Black at the Roots
A lesson on country music’s lineage
By Rissi Palmer
The Pointer Sisters photo by Rick Kramer, courtesy wikicommons; DeFord Bailey and his harmonica photo by David C. Morton, courtesy wikicommons; Revival released in 2019 by Baldilocks; Charley Pride photo by Greg Mathison, courtesy wikicommons; Color Me Country released in 1970 by Plantation Records
My story begins like so many others. I had a dream to sing on big stages and hear my music played on the radio. To see my name in lights. Country music was a big part of the soundtrack of my life. We listened to Patsy Cline and Aretha Franklin with equal fervor. I had my first publishing deal in Nashville at nineteen. I sang at Tootsies until the wee hours of the morning and played writers’ rounds at the Bluebird Café. I endured LOTS of rejection, which made me appreciate the big yes moments even more. All the work paid off in 2007, when I fulfilled a lifelong dream of playing the Grand Ole Opry and became the first Black woman in twenty years to chart on the Billboard country charts.
When my show, Color Me Country Radio w/ Rissi Palmer, debuted in 2020, it was my goal and mission to shine a light on the often-hidden history of Black people in country music. You see, I grew tired of reading article after article, listing only five or six Black artists in the genre and perpetuating the accepted narrative that our contributions were limited to these particular artists in modern times. I knew it wasn’t true because I too am a square in the complicated and colorful quilt of this music.
It was important to me that I had the knowledge it would take to speak with confidence and authority. For a year, I read and watched everything I could get my hands on. Documentaries like Waiting in the Wings: African Americans in Country Music and Ken Burns’s Country Music got me well on my way, but books like Country Soul: Making Music and Making Race in the American South by Charles L. Hughes, Hidden in the Mix: The African American Presence in Country Music by Diane Pecknold, Black Country Music: Listening for Revolutions by Francesca Royster, and Finding Her Voice: The Saga of Women in Country Music by Mary A. Bufwack and Robert K. Oermann provided me with a wealth of knowledge. I read interviews from Rhiannon Giddens and Justin Robinson from the Carolina Chocolate Drops and spoke with Dr. Jada Watson and Amanda Martinez. The podcast Cocaine and Rhinestones by Tyler Mahan Coe added much color to my research. This collective treasure trove of information changed the way I look at my own music, as well as the genre itself.
I now know that the Black influence on country music starts at its roots with the instruments that are at the core of the “country sound”: the banjo and the fiddle. I also know about Lesley Riddle who picked and taught the Carter Family many of the songs they turned into country music canon and influenced Maybelle Carter’s “bottleneck style” of guitar picking. I know about Rufus “Tee Tot” Payne, mentor to Hank Williams and Gus Cannon, and who taught a young Johnny Cash and Arnold Shultz. These artists have yet to become the household names they deserve to be.
I learned about Louis and Lil Armstrong’s groundbreaking collaboration with the “Father of Country Music” Jimmie Rodgers on “Blue Yodel #9” from my mentor and dear friend Alice Randall, the only Black woman in country music to write a number-one song, “XXX’s & OOO’s.” Every time I step onto the Grand Ole Opry stage, I can’t help but think of seminal harmonica player and original Grand Ole Opry pioneer DeFord Bailey, whose performances are as iconic and well known as the Opry itself.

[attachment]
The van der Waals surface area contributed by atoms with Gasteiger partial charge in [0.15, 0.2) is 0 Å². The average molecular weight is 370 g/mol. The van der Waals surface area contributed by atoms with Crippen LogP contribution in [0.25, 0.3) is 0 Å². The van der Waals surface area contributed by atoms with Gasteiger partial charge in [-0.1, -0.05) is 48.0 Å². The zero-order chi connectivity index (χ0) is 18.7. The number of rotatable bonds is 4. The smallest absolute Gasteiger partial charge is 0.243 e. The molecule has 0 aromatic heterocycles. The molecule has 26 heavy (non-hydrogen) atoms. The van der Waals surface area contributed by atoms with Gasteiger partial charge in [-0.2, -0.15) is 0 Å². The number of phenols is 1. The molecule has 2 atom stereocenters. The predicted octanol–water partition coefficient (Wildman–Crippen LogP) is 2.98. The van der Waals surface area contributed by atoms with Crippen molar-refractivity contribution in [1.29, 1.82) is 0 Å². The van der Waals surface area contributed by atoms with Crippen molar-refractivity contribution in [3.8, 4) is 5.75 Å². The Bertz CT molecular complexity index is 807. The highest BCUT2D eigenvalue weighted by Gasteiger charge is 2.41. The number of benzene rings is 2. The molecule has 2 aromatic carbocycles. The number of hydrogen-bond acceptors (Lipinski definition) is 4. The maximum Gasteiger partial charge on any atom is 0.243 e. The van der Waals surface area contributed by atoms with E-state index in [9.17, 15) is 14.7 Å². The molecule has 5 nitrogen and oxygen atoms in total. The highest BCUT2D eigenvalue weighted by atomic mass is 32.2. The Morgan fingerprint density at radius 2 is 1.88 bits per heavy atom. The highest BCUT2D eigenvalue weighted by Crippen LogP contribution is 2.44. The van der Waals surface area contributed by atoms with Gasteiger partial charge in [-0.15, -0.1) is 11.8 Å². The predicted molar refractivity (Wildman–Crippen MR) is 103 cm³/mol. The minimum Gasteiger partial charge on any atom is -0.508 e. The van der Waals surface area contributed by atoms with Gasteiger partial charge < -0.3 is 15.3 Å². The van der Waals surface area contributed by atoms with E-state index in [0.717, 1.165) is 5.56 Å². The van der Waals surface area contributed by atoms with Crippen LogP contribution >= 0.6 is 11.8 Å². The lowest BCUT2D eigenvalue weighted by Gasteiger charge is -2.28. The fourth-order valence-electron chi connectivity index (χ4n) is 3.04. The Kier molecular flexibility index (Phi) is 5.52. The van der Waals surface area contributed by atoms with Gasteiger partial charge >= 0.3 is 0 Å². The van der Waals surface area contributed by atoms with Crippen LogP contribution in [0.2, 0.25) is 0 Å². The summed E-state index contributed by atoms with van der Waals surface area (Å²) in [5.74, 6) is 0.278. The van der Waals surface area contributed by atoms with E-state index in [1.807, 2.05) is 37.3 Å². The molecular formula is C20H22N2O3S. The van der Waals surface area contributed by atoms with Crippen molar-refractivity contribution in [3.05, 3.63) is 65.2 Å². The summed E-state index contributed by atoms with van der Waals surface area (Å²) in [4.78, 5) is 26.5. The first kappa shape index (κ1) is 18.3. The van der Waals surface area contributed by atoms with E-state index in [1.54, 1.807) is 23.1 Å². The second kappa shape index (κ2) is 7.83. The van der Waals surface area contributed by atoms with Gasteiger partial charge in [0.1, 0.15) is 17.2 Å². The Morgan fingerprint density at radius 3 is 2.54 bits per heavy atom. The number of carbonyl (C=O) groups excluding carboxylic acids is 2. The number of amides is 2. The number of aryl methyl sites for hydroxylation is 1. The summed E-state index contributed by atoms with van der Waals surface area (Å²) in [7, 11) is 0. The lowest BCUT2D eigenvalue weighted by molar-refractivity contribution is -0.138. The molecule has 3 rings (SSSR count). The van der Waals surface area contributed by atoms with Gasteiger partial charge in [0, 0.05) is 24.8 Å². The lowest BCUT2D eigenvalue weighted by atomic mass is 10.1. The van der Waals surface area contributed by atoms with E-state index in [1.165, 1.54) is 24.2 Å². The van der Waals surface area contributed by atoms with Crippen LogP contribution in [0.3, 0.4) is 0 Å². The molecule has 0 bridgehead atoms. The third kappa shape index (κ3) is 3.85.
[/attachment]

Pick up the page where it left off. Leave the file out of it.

I was delighted to find Henry Glover, one of the most influential and successful Black music executives of the 1940s and ’50s. During his tenure at King Records, he produced and wrote for the label’s roster of country artists, including the Delmore Brothers, Hawkshaw Hawkins, Cowboy Copas, Moon Mullican, Grandpa Jones, and the York Brothers.
There is a direct line from Ray Charles’s 1962 genre-defining masterpiece, Modern Sounds in Country and Western Music, to Charley Pride’s Hall of Fame–worthy career. From these artists, we get O. B. McClinton, Stoney Edwards, Cleve Francis, Darius Rucker, Jimmie Allen, and Kane Brown. Linda Martell and La Melle Prince, two of the earliest Black women signed to Nashville labels, both in 1969, led the way for Lenora Ross, Virginia Kirby, Barbara Cooper, Ruby Falls, the Pointer Sisters, and Dona Mason, all the way to Mickey Guyton and me.
I am so sad when I think of how misinformed I was when I embarked on my career in 2000. I was concerned with my survival as an artist, as well as proving I knew the accepted history of country music in order to pass the “authenticity” tests I was often given. Knowing then what I know now would have armed me with not only a sense of pride for my people’s collective accomplishments, but the feeling of not walking this path alone. I cherish the information that I’ve learned, and I had no idea of the many footsteps I was following and the many barriers and hardships that were knocked down so I could stand on the Opry stage and climb the charts…and trust me, it wasn’t easy.
Through the show, I have been able to meet and be in conversation with so many pioneers and heroes. I take pride in being a part of preserving this history for future generations so that they will never have to second-guess their love for this music like so many of us have. I know that by saying and acknowledging these names, these forefathers and foremothers of modern country music, we make the unbroken circle that Lesley Riddle taught the Carters to sing about bigger and more inclusive.
My playlist includes many of the names I mentioned above, as well as a few others who have influenced and innovated the art form.